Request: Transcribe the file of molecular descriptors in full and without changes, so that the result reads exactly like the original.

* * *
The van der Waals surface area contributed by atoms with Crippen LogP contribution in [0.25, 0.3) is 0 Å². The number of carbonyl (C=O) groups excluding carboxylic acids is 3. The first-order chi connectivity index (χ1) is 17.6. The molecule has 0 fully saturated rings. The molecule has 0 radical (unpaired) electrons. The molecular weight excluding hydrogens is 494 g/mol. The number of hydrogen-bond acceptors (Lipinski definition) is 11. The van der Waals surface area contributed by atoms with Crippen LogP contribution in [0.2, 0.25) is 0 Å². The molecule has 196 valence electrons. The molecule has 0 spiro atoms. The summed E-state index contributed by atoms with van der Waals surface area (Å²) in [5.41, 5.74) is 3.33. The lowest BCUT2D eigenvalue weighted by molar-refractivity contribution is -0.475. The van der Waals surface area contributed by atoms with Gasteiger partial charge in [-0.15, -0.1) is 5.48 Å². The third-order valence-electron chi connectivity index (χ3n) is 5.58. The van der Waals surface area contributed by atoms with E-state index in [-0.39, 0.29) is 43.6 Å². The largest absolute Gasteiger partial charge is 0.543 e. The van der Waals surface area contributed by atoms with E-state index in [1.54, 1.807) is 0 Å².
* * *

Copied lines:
The van der Waals surface area contributed by atoms with Crippen LogP contribution in [0.25, 0.3) is 0 Å². The number of carbonyl (C=O) groups excluding carboxylic acids is 3. The first-order chi connectivity index (χ1) is 17.6. The molecule has 0 fully saturated rings. The molecule has 0 radical (unpaired) electrons. The molecular weight excluding hydrogens is 494 g/mol. The number of hydrogen-bond acceptors (Lipinski definition) is 11. The van der Waals surface area contributed by atoms with Crippen LogP contribution in [0.2, 0.25) is 0 Å². The molecule has 196 valence electrons. The molecule has 0 spiro atoms. The summed E-state index contributed by atoms with van der Waals surface area (Å²) in [5.41, 5.74) is 3.33. The lowest BCUT2D eigenvalue weighted by molar-refractivity contribution is -0.475. The van der Waals surface area contributed by atoms with Gasteiger partial charge in [-0.15, -0.1) is 5.48 Å². The third-order valence-electron chi connectivity index (χ3n) is 5.58. The van der Waals surface area contributed by atoms with E-state index in [-0.39, 0.29) is 43.6 Å². The largest absolute Gasteiger partial charge is 0.543 e. The van der Waals surface area contributed by atoms with E-state index in [1.54, 1.807) is 0 Å².